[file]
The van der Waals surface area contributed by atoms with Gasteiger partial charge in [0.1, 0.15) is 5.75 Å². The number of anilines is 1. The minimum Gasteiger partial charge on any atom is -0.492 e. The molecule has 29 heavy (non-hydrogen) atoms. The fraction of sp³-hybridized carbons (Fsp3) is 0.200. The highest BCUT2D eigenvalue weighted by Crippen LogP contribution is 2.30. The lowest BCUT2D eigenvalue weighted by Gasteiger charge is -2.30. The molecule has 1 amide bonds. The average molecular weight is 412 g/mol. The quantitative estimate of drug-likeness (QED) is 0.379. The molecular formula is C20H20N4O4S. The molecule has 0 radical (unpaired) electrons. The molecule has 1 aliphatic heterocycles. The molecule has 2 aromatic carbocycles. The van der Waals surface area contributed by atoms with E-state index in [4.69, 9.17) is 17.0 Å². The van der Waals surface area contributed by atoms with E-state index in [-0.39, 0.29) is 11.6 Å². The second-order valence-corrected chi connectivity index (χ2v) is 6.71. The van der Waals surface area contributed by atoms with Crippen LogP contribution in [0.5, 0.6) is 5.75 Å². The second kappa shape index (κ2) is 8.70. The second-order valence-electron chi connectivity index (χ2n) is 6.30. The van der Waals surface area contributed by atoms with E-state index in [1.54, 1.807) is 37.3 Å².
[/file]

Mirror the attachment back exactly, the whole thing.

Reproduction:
The van der Waals surface area contributed by atoms with Gasteiger partial charge in [0.1, 0.15) is 5.75 Å². The number of anilines is 1. The minimum Gasteiger partial charge on any atom is -0.492 e. The molecule has 29 heavy (non-hydrogen) atoms. The fraction of sp³-hybridized carbons (Fsp3) is 0.200. The highest BCUT2D eigenvalue weighted by Crippen LogP contribution is 2.30. The lowest BCUT2D eigenvalue weighted by Gasteiger charge is -2.30. The molecule has 1 amide bonds. The average molecular weight is 412 g/mol. The quantitative estimate of drug-likeness (QED) is 0.379. The molecular formula is C20H20N4O4S. The molecule has 0 radical (unpaired) electrons. The molecule has 1 aliphatic heterocycles. The molecule has 2 aromatic carbocycles. The van der Waals surface area contributed by atoms with E-state index in [4.69, 9.17) is 17.0 Å². The van der Waals surface area contributed by atoms with E-state index in [-0.39, 0.29) is 11.6 Å². The second-order valence-corrected chi connectivity index (χ2v) is 6.71. The van der Waals surface area contributed by atoms with Crippen LogP contribution in [0.5, 0.6) is 5.75 Å². The second kappa shape index (κ2) is 8.70. The second-order valence-electron chi connectivity index (χ2n) is 6.30. The van der Waals surface area contributed by atoms with E-state index in [1.54, 1.807) is 37.3 Å².